Our house history research practice provides a steady stream of insight about neighborhood development while also allowing us to get to know the builders, the buildings they built, the early residents, and the times they all lived through.
From The Oregonian, September 9, 1923
In addition to the recent piece on florist-turned-builder Carl F. Ruef, we’ve added 10 new names to The Builders page, joining background on more than 20 other builders. Below is a synopsis of these newly added crafts people. Click each name to see their stories and the addresses they’ve designed and built…you might find your home or one you know!
Builder of eastside Craftsman bungalows in the teens and 1920s.
From 1926-1928, Chandler built more than a dozen homes in Beaumont near the intersection of NE 41st and Alameda.
Part booster, part builder, Graves parlayed his experience as an engineer in World War 1 into an ability to manage large projects, building more than 70 bungalows in Irvington during the height of the building boom 1925-1926. Graves worked with architect H.H. Menges whose motto was “You furnish the lot, and I’ll furnish the plans.”
Architect of stately homes in the Irvington and Dolph Park neighborhoods and beyond, and large government and institutional buildings like the Washington County Courthouse and Masonic lodges throughout the region, Hossack paused his successful architectural practice in the mid 1930s to go to work for the Civilian Conservation Corps and died on remote assignment in Idaho.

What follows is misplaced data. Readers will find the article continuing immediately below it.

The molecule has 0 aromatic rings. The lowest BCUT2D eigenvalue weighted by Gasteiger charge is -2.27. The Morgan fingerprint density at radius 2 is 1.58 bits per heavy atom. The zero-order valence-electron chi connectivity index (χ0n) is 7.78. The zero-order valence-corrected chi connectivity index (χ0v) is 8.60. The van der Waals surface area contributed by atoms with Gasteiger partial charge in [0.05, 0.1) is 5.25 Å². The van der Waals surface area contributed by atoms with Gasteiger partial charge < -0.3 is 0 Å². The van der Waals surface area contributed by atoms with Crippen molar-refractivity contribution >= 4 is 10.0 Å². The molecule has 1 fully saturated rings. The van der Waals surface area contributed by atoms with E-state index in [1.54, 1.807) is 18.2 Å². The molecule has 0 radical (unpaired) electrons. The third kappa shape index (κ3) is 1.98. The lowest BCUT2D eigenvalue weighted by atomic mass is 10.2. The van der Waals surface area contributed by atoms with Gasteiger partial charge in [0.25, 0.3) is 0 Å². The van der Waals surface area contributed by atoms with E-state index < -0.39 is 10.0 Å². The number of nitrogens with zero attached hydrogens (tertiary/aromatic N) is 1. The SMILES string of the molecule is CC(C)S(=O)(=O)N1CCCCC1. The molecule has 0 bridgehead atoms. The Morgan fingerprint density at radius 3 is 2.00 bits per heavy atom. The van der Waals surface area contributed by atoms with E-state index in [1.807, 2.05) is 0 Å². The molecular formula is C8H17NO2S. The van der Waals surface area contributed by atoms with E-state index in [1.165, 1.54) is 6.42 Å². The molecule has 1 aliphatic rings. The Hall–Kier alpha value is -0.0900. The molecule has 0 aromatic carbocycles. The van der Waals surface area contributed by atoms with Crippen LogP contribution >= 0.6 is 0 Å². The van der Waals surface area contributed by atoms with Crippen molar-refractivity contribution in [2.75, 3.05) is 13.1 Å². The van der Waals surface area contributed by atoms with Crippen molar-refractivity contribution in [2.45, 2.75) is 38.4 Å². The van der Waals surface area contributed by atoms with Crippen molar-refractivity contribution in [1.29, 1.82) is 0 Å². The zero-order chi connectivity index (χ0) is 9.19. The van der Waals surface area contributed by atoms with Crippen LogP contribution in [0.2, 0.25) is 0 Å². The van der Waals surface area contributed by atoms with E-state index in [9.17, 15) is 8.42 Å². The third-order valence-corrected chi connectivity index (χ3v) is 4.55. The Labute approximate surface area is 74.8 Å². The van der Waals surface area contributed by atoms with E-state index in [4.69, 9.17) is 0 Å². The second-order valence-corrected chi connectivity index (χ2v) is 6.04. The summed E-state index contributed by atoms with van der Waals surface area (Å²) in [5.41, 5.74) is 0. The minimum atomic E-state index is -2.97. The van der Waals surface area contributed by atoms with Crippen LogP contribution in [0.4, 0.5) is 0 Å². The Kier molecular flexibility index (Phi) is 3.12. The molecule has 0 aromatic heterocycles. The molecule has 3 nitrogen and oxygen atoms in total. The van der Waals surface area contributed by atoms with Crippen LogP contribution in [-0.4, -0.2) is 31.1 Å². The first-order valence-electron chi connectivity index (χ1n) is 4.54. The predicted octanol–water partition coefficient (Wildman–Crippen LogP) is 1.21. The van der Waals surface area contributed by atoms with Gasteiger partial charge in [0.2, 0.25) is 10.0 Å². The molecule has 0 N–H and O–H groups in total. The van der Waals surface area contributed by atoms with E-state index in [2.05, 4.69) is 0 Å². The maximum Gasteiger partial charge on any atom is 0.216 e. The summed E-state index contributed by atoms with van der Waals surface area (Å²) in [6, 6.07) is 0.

Advertising himself as “Master Builder” and Builder of Finer Homes,” this Swedish immigrant built dozens of homes in Alameda, Rose City Park and Eastmoreland.
Architect Ralph Panhorst grew up in Northeast Portland in the 19-teens and opened his own architectural practice at the age of 26, focusing on homes and apartment buildings. He was later known for his mid-century modern designs.
While not a registered architect, German immigrant E.T. Pape designed classic residences in Alameda, Laurelhurst, Eastmoreland and Dolph Park and a half-dozen mid-sized apartment buildings, three of which today are on the National Register of Historic Places.
This Scottish immigrant builder started out building bungalows in Montavilla and a four-square on NE Broadway before building Grant High School and multiple large projects in Portland and in the Klamath Falls area.
A practicing architect in Portland and on the faculty at the University of Oregon School of Architecture in 1916-1917, Rich designed public buildings, wrote columns on architecture for The Oregonian, and finished a high profile Alameda home before leaving architecture and Oregon for good in 1918.